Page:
Michael Iantorno PhD Candidate, Game Designer, and Writer

Spelunky Review


The best word to describe Spelunky is dangerous.

The player takes on the role of an unnamed adventurer with an uncanny resemblance to Indiana Jones. With nothing but a whip in hand and a backpack brimming with ropes and bombs, you plunge into the depths of an ancient cavern. Deadly spikes, arrow traps, snakes, and giant spiders lurk around every corner, each hellbent on preventing you from obtaining the treasure secreted away in the deepest catacombs.

And that’s only the first area of the game. By the time you hit area three and four, a pit full of snakes will seem like a vacation.

Spelunky is a game that punishes hubris. Blind leaps of faith and a zeal for bloodshed will quickly land you in a coffin. Progress has to be made slowly and methodically; every risk weighed against the reward.

Rescuing a damsel will recover your health, but that will hardly do you any good if you eat a few hits escorting her to safety. Pilfering a golden totem could net you the money you need to buy a powerful weapon, but the booby traps that guard it could lead to a quick death.

And don’t even think about stealing for the shopkeepers.


The depth of strategy is surprisingly deep for a sidescroller. You will die dozens, if not hundreds, of times before you’re skilled enough to reach the end boss and claim your prize.

Randomly generated levels keep the game fresh on these repeated play-throughs. Like its rogue-like cousins, Spelunky delights in hiding treasures, traps, and monsters in inconvenient corners of the map. The only assured feature is an unobstructed walking path from the level’s entrance to its exit, although this hardly ensures a player’s survival.

Level feelings add further mystery and danger. These randomly applied themes superimpose additional rules, enemies, and structures onto a level for an added challenge. A mine level may be wreathed in pitch black darkness, or a jungle level infested with vampires and more peculiar forms of undead. This added danger is balanced out by an opportunity for additional gold and items, making the level feelings as much a weal as a woe.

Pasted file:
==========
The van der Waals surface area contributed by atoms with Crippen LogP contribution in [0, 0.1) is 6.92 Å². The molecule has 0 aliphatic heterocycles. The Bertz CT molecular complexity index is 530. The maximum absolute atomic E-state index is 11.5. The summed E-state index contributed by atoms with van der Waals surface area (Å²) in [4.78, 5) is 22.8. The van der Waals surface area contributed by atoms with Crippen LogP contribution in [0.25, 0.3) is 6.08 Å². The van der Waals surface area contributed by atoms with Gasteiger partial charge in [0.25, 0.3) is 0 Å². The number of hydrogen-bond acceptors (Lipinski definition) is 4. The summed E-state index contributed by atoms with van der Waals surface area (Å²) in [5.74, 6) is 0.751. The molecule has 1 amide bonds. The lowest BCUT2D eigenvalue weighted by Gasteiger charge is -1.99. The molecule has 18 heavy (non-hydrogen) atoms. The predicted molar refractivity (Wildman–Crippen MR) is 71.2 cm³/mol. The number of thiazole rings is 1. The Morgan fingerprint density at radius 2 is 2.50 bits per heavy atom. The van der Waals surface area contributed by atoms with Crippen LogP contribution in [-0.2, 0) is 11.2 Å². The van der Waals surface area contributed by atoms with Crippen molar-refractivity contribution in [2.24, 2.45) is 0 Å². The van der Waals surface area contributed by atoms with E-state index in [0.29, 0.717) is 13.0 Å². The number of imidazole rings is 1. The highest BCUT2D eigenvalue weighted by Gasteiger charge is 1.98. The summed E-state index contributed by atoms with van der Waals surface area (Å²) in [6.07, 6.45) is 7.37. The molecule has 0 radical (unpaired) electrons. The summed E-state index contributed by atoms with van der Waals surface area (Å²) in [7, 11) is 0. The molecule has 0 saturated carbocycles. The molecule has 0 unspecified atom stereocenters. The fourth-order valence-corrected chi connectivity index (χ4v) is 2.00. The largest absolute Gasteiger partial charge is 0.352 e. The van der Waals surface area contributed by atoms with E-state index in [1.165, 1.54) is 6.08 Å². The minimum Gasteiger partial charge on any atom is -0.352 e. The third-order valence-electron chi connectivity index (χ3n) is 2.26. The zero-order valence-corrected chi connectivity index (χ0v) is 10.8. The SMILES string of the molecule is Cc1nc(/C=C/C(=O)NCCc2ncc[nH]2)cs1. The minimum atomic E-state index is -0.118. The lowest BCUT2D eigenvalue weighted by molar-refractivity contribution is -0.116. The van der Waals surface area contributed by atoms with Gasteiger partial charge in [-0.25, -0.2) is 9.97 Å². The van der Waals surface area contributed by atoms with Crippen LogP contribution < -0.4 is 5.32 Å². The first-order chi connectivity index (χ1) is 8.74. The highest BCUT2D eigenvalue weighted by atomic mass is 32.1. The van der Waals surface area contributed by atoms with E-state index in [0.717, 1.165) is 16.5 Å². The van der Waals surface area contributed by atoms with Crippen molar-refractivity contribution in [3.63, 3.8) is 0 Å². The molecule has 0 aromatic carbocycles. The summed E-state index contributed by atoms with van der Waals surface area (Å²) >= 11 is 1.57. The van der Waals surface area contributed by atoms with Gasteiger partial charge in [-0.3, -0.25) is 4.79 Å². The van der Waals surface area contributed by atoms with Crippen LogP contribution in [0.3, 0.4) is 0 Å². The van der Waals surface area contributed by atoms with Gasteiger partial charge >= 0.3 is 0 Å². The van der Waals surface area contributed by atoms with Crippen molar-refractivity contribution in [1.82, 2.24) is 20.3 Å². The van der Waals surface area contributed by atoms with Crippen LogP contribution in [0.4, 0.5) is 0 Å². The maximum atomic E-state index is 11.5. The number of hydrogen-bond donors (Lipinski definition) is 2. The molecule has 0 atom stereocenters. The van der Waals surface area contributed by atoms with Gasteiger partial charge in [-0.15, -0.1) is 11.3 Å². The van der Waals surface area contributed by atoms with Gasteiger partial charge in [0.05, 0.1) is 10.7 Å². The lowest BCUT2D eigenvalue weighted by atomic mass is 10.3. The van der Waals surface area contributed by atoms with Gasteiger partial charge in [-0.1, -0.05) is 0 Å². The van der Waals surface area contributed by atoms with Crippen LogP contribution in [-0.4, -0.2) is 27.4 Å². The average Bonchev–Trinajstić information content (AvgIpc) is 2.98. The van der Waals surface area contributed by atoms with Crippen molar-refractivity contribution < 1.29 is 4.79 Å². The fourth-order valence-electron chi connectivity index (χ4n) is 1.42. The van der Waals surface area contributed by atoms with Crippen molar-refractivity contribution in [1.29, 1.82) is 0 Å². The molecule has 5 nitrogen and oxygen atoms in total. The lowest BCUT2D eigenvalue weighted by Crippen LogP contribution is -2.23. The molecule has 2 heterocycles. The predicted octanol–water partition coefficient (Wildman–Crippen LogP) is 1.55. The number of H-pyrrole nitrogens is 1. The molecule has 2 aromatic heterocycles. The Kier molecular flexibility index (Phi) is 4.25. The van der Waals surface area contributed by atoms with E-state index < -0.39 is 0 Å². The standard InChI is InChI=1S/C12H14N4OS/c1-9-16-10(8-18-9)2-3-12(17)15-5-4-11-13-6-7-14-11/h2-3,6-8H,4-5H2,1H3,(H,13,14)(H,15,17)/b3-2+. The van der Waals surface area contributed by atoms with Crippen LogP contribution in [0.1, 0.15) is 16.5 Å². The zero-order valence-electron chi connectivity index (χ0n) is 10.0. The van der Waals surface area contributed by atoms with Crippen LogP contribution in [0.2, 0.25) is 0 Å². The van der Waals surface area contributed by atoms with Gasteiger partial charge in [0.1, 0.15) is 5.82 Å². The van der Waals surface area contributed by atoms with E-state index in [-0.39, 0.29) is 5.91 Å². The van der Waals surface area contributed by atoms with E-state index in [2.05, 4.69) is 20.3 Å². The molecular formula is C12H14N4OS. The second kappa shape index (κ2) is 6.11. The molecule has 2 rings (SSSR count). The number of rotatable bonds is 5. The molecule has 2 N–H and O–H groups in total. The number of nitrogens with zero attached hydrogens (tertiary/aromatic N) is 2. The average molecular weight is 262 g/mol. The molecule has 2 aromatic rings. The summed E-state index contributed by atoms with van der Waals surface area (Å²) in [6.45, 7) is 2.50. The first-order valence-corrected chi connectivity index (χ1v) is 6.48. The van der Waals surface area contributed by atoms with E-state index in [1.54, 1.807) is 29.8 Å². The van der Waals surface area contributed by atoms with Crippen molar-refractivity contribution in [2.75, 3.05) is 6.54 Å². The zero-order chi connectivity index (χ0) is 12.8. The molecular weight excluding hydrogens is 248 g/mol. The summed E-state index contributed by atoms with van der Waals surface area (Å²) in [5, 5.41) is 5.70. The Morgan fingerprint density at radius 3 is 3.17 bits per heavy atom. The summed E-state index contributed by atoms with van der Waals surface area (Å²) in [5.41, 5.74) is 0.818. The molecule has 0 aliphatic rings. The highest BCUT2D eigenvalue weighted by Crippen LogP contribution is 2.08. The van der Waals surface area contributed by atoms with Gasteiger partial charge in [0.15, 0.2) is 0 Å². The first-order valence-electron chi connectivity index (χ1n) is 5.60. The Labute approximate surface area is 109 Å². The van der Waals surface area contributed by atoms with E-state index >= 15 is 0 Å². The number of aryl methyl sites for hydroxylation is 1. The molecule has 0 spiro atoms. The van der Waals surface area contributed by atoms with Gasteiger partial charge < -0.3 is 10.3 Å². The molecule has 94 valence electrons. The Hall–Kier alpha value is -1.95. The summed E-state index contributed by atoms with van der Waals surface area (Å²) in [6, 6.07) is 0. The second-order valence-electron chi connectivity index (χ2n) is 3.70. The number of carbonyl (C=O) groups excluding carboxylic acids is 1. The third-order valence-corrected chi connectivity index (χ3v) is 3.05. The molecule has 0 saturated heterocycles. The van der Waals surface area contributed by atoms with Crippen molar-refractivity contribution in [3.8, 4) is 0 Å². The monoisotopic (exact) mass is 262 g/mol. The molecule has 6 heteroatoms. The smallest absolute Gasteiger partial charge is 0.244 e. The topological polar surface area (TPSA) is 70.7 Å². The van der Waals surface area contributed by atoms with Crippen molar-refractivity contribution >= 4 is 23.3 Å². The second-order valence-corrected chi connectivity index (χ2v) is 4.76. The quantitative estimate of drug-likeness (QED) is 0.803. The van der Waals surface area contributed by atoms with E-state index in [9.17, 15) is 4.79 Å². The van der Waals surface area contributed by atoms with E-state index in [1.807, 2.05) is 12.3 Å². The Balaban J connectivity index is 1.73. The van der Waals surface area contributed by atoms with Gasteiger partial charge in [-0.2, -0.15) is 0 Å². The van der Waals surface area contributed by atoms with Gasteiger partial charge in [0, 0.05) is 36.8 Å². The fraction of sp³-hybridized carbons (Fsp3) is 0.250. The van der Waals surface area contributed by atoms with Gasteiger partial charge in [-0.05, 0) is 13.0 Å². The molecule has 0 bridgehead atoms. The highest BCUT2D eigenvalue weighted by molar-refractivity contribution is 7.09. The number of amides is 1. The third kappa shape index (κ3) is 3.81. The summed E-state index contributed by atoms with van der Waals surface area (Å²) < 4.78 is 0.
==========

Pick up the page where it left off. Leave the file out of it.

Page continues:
Although I’ve written a great deal about snakes, spiked pits, and undead, the real danger of Spelunky isn’t faced by the game’s protagonist – it’s faced by the player. Spelunky is one of the most addictive games you’ll ever play.

Rogue-like games are addictive by nature, but the sheer amount of content in Spelunky is absurd. I’ve played the game – and its pixel-rendered predecessor – for dozens of hours, and I’m still discovering new things on each run through.

Evil relics that drain health from your enemies. New characters hidden away in oversized coffins. Cities rendered in pure gold.

Every dive into the catacombs will yield a new hidden mystery, and every death will propel you to try again to see if you can make it just a little bit further.


However, it’s the inclusion of a daily challenge mode that pushes Spelunky above the heads of its genre mates. Every day the developers randomly generate a new level, start to finish, and distribute it over Steam. Every player is given one – and only one – chance to conquer it. Player scores are uploaded to an online leader board and ranked to see who made it furthest each day.

It is a simultaneously sublime and insidious challenge. I find myself logging into Steam every morning not only to test my mettle against other anonymous spelunkers, but to see if I’ve bested by brother – and ask him where he went wrong.

I could go on to talk about Spelunky‘s opulently polished controls, graphics, and sound, but I think I’ve laid enough praise on the title for you to get the idea. Simply put, it is phenomenal. It is the most complete rogue-like game I’ve played since The Binding of Isaac, and it offers an experience that is both obscenely challenging and dangerously addictive.

Spelunky has devoured by life, and I couldn’t be happier.


This site uses Akismet to reduce spam. Learn how your comment data is processed.

By Mathew
Michael Iantorno PhD Candidate, Game Designer, and Writer